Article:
Lack of unity and parental favoritism breed an environment of intense sibling rivalry and potential fratricide. Psychologist Henry Kagan, cited by Rabbi Gunter Plaut, notes that each of the twins was half loved. Yaakov grows up filled with fear because he is insufficiently loved by a feminine father. Eisav, who is insufficiently loved by his masculine mother, grows up filled with hate. It took the “therapy” of life’s hardships for the brothers, after many years of a hateful relationship, to reconcile.
On buying the Birthright
The ancients believed that the first born male in a family had a preferred status; received a double portion inheritance; and was given a seat of honor among his brothers. He was quasi-holy with responsibility for religious and ceremonial activities. In primitive times the firstborn or the head of a clan acted as the priest.
One day Eisav comes home famished and demands that Yaakov pour down his gullet the red stuff that he is cooking. Eisav agrees to Yaakov’s demand that he first sell the Birthright to Yaakov, reasoning that “I am at the point of death, so of what use is my birthright to me?”Eisav swears to it; is fed bread and lentils stew; eats, drinks, and leaves, thereby spurning the Birthright and its historic importance.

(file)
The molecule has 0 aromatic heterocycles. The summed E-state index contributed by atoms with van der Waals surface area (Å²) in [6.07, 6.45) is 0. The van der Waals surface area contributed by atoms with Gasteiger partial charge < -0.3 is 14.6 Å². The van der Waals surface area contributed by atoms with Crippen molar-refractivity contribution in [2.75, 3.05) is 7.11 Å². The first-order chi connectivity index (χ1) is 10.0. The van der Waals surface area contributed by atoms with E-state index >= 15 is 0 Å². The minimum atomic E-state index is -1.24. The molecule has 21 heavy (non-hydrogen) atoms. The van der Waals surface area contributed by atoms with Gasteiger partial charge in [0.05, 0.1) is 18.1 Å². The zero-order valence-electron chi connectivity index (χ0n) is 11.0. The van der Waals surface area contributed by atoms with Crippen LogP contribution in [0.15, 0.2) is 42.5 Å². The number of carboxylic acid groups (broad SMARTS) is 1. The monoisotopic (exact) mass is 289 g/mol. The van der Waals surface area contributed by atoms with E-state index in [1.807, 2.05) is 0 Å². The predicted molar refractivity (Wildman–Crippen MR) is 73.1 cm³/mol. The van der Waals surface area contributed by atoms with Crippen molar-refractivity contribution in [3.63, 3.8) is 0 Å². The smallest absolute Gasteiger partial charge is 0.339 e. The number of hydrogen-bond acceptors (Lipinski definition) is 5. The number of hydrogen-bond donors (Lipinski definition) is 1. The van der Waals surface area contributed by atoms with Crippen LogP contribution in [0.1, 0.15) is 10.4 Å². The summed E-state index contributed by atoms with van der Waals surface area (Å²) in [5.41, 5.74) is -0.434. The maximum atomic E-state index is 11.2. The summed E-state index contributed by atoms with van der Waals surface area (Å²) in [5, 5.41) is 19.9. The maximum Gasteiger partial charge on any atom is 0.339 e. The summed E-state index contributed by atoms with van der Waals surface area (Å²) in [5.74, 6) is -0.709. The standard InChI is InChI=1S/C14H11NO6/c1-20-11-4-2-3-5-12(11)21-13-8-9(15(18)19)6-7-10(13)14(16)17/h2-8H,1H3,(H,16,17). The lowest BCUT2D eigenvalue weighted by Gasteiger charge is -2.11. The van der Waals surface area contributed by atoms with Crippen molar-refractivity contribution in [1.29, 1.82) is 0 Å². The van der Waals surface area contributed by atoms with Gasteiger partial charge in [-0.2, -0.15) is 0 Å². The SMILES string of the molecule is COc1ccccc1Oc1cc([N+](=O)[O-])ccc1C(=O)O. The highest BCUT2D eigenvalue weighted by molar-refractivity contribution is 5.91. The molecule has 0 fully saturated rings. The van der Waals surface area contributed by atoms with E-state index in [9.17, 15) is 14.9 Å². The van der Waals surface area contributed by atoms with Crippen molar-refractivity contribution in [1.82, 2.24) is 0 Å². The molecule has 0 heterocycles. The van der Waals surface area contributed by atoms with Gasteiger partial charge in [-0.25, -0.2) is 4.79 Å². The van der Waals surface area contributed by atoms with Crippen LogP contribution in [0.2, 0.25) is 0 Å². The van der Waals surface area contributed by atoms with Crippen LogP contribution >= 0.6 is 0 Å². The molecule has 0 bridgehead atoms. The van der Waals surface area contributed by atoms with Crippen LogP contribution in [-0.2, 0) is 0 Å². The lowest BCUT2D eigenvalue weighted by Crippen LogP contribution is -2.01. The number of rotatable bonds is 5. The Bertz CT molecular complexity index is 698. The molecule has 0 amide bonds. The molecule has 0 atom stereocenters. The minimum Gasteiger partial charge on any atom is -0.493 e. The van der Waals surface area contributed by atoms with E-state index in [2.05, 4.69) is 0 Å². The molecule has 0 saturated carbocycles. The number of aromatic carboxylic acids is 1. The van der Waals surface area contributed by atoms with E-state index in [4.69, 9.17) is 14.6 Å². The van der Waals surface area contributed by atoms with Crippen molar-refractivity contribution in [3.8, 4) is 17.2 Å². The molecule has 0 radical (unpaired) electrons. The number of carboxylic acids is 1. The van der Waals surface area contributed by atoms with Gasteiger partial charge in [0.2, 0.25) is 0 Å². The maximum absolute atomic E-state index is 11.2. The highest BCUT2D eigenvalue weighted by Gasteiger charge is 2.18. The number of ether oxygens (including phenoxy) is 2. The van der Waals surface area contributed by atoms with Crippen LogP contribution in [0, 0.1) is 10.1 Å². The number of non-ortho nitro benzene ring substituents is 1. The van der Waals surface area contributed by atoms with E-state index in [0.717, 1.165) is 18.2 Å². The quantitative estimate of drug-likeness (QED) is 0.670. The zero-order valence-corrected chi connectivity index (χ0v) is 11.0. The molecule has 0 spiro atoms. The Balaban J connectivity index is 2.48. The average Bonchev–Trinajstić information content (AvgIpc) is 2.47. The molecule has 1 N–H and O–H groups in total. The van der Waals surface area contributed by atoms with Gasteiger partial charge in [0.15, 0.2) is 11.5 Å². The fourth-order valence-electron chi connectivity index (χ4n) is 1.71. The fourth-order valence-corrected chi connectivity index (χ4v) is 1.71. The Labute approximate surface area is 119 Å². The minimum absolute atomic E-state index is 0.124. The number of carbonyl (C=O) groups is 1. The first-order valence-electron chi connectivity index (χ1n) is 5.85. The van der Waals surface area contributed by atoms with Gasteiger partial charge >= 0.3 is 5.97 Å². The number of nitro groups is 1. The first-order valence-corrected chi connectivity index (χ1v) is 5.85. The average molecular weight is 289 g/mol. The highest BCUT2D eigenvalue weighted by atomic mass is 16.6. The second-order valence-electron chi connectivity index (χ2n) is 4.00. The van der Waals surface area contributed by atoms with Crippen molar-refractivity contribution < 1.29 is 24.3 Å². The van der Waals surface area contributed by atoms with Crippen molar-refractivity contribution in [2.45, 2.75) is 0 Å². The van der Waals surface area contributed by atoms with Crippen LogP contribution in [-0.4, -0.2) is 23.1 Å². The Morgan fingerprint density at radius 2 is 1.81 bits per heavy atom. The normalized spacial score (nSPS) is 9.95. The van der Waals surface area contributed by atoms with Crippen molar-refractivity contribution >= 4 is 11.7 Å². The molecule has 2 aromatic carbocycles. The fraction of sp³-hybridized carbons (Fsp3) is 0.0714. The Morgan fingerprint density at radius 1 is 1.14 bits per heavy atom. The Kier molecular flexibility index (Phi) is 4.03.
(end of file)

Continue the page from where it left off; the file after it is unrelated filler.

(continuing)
Yaakov’s bartering of food for the Birthright seems less-than-appropriate behavior. Some assert that this shows Yaakov’s desperate longing to be the one to carry on the religious heritage of his father and grandfather. Rabbi Dr. J.H. Hertz thinks that Yaakov suspected that his brother had little regard for the Birthright and, when this opportunity to put him to the test presented itself, he acted to determine what Eisav really thought about the Birthright, knowing full well that withholding the food would not have fatal consequences. Others view the story as a parable of life on how the exceptional person (Yaakov) is able to outmaneuver a more run-of the-mill person (Eisav).
The Torah does not explicitly tell us whether Yaakov’s behavior was morally justified, but implies that it was not. Perhaps because of behavior like this and his later tricking his father about his identity, Yaakov’s life is filled measure for measure (Midah K’neged Midah) with trials, with tragedies and with being tricked by others. He will be deceived by Lavan; he will lose the wife he loves; he will be inconsolable upon learning about the presumed gory death of his favorite son; and his last days will be spent in a strange land totally dependent on a son. The Torah talks to us all about the inevitable repercussions of any immoral and unethical behavior.